What is feminism? Who is a feminist? Can boys and men be feminists? Is women’s empowerment only women’s responsibility?
On the occasion of 105th centenary of International Women’s Day, March 8 2016, let me narrate a few ordinary occurrences in the recent past:
- A local college student asked her male colleague to serve water to the guests who had come for annual function of the college, while she stood up to greet them from the podium
- An illiterate rural housewife told her son to cook the dinner while she accompanied her daughter to school for the entrance test
- A retired IAS officer stood up to clear the plates from the lunch table while his wife was narrating an experience from her recent travels to friends
These are not exceptional occurrences; they are ‘natural’ actions in everyday life. When gender stereotypes are broken, and actions contrary to those are undertaken, it becomes an expression of feminism in everyday life. There are many such illustrations of ordinary men and women, boys and girls, acting in ways that are contrary to dominant gender roles and behaviours. Such stories need to be told, and retold, several times so that feminism is not construed to be a ‘heroic’ act by a few extra-ordinary women and men.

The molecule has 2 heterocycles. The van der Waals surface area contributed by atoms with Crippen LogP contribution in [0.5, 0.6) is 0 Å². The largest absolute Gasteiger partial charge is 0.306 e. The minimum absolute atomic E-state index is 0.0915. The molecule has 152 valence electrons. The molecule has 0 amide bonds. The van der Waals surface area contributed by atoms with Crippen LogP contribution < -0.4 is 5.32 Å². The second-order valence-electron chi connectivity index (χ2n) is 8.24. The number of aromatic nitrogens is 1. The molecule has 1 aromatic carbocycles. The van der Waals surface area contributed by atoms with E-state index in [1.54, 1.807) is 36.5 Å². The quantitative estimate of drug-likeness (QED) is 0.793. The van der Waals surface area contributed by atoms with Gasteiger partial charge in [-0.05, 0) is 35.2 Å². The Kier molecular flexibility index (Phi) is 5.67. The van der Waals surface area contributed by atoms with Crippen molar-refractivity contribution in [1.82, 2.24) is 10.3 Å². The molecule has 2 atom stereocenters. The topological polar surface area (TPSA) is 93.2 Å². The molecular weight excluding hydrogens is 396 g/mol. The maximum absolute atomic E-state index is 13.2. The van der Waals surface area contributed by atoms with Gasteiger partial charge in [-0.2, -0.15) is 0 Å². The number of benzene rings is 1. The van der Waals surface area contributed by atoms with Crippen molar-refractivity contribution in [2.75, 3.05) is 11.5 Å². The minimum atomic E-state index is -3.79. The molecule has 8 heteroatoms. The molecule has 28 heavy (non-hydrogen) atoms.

Yet, our newspapers, television advertisements, glorify and focus on a few ‘heros and heroines’ who have struggled to succeed in a patriarchal society. By highlighting exceptional acts of a few men and women, are we not creating an impression that feminism in everyday life is not easy, and only a few can succeed? By bestowing public recognition and awards on a few exceptional women, we may be inadvertently undermining the essence of practicing feminism in everyday life.
Numerous instances of feminism in everyday life can be found from your own life, everyday, when
- Husbands cook and wash dishes
- Wives read newspapers and sip tea
- Boys watch when girls play sports
- Girls ride bicycles with boys at the back
- Father fasts on ‘karva chauth’ along with mother
- Mother tells the daughter to study and become financially independent before marrying…
The list is indeed endless, like #feminism in everyday life.
On the occasion of International Women’s Day March 8, let us celebrate, promote and practice #feminism in everyday life!
Dr Rajesh Tandon, Founder-President,
PRIA New Delhi March 8, 2016